'Seamus Dealer', Belfast, 1975
Oil on board by Ralph Lillford, 1975.
Standing in front of a shop, this British soldier is dressed for riot control. He wears a fragmentation vest, or flak jacket, over a camouflage jacket and an anti-gas respirator. As well as a riot shield to protect him from bricks and petrol bombs he holds a clipboard with a list of titles and acronyms of Republican and Loyalist paramilitary groups in Northern Ireland.
On the left is a front door embellished by Protestant symbolism, 'God Bless the Queen', the Red Hand of Ulster, '1690' denoting the Battle of the Boyne: all framed by red, white and blue painted brickwork. The central section is a shabby shop-front daubed with an Irish Republican Army (IRA) slogan.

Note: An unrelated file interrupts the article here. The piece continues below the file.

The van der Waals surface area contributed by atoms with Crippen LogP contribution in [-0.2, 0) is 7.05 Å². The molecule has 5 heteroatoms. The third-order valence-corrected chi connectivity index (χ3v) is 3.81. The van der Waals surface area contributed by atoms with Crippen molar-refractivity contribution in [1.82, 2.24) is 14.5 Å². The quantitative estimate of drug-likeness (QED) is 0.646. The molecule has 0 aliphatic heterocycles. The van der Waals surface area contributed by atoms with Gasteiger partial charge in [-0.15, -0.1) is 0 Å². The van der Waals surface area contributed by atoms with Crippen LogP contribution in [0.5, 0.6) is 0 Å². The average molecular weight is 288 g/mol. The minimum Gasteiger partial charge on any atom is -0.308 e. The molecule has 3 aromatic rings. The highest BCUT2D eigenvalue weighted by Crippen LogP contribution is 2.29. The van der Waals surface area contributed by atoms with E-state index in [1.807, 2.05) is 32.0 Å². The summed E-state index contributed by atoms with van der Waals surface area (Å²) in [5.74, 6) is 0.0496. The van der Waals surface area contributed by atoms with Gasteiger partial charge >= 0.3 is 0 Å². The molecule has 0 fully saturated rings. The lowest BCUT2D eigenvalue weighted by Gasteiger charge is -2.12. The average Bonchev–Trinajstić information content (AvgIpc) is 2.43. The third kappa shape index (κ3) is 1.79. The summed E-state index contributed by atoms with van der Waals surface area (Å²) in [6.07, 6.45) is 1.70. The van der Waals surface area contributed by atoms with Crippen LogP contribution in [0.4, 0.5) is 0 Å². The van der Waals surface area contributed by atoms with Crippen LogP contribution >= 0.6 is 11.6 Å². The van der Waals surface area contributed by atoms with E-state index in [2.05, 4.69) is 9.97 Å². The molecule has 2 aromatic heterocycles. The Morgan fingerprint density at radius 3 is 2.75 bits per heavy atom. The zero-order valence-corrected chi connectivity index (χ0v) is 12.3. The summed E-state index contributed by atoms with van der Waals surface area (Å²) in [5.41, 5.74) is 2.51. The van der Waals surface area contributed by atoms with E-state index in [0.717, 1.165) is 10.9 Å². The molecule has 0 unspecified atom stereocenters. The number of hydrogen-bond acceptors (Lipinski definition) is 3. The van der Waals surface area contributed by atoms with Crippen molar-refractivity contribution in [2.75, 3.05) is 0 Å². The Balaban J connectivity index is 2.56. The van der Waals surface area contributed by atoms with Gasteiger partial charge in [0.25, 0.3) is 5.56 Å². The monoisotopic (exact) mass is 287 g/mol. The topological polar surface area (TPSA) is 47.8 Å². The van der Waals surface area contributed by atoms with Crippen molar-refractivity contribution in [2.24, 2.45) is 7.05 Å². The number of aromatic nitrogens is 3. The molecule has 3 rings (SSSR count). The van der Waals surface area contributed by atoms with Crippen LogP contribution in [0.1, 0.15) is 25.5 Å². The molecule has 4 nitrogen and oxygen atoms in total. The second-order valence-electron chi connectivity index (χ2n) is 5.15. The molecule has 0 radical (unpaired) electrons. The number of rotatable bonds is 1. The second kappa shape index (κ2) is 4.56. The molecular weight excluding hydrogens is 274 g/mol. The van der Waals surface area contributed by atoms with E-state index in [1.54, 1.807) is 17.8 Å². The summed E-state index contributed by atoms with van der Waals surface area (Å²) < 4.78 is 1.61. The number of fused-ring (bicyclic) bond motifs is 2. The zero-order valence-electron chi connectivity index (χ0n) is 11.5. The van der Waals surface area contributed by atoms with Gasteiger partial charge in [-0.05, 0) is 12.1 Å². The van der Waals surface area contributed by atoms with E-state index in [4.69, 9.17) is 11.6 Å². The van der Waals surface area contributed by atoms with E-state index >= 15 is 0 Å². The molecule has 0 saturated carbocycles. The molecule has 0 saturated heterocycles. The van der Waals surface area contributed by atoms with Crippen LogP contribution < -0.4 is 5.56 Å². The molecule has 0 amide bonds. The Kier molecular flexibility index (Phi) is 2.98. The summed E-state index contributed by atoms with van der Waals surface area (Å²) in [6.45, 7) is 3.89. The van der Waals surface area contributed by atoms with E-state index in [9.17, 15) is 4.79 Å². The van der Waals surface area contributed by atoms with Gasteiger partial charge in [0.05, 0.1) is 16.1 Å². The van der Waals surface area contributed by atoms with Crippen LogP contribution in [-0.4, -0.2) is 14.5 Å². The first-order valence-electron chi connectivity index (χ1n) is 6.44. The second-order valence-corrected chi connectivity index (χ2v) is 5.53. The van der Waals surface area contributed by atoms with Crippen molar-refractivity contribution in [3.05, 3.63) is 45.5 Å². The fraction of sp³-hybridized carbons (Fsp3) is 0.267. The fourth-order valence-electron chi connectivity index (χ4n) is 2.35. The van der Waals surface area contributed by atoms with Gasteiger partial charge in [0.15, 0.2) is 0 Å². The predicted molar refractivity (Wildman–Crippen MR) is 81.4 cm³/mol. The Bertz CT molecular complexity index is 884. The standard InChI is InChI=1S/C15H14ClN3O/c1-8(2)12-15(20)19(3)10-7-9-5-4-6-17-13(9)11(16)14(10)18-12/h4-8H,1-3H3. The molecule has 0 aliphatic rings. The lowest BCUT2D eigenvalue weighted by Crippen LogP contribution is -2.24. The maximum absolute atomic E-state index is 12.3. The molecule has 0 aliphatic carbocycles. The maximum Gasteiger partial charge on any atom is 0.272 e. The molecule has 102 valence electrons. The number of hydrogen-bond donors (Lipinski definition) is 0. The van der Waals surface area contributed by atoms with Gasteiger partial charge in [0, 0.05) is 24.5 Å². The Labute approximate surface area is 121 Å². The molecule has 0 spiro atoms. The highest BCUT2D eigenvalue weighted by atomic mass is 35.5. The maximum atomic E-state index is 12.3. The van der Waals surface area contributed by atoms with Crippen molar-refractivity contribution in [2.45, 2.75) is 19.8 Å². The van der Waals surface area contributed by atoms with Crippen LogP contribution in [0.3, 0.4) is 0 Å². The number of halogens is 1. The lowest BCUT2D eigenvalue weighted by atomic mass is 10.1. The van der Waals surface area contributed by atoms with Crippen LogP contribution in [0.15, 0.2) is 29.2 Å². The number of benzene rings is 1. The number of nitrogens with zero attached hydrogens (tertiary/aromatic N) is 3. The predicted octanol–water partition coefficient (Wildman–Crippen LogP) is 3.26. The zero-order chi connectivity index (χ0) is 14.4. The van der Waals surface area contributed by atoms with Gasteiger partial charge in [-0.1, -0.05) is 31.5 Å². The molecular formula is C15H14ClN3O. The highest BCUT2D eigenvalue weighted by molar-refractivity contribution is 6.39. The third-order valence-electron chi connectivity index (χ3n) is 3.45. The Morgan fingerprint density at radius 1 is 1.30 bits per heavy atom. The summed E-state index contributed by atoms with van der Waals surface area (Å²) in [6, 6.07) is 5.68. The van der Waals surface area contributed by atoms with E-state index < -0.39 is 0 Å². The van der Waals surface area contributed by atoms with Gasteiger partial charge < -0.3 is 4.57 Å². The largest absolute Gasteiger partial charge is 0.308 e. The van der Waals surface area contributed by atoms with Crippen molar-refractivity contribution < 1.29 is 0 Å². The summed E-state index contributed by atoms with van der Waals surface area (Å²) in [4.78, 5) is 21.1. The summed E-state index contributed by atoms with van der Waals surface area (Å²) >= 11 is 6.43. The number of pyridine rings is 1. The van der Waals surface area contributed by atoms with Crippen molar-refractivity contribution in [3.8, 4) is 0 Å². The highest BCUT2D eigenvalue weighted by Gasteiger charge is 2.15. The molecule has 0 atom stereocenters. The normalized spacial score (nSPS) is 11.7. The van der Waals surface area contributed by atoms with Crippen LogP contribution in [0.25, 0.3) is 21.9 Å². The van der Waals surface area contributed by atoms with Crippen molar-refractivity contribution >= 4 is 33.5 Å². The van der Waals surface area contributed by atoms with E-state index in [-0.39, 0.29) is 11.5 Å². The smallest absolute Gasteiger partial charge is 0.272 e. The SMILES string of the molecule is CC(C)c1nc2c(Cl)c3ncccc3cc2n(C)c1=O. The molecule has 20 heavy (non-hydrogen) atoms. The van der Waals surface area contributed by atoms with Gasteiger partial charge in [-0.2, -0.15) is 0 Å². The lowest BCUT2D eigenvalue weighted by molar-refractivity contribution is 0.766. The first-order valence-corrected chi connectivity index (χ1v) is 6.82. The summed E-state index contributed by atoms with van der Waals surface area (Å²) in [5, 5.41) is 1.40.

The artist deliberately placed the soldier midway between the Protestant house and the Roman Catholic-owned shop, so that he is caught in the middle, literally as well as metaphorically. To the right three young hooligans are misbehaving.
Between 1971 and 1976, drawn by an interest in the civil conflict, Ralph Lillford made repeated trips to Northern Ireland to draw what he saw in the streets.
NAM Accession Number
Not NAM Copyright, Artist's Copyright
National Army Museum, Society gallery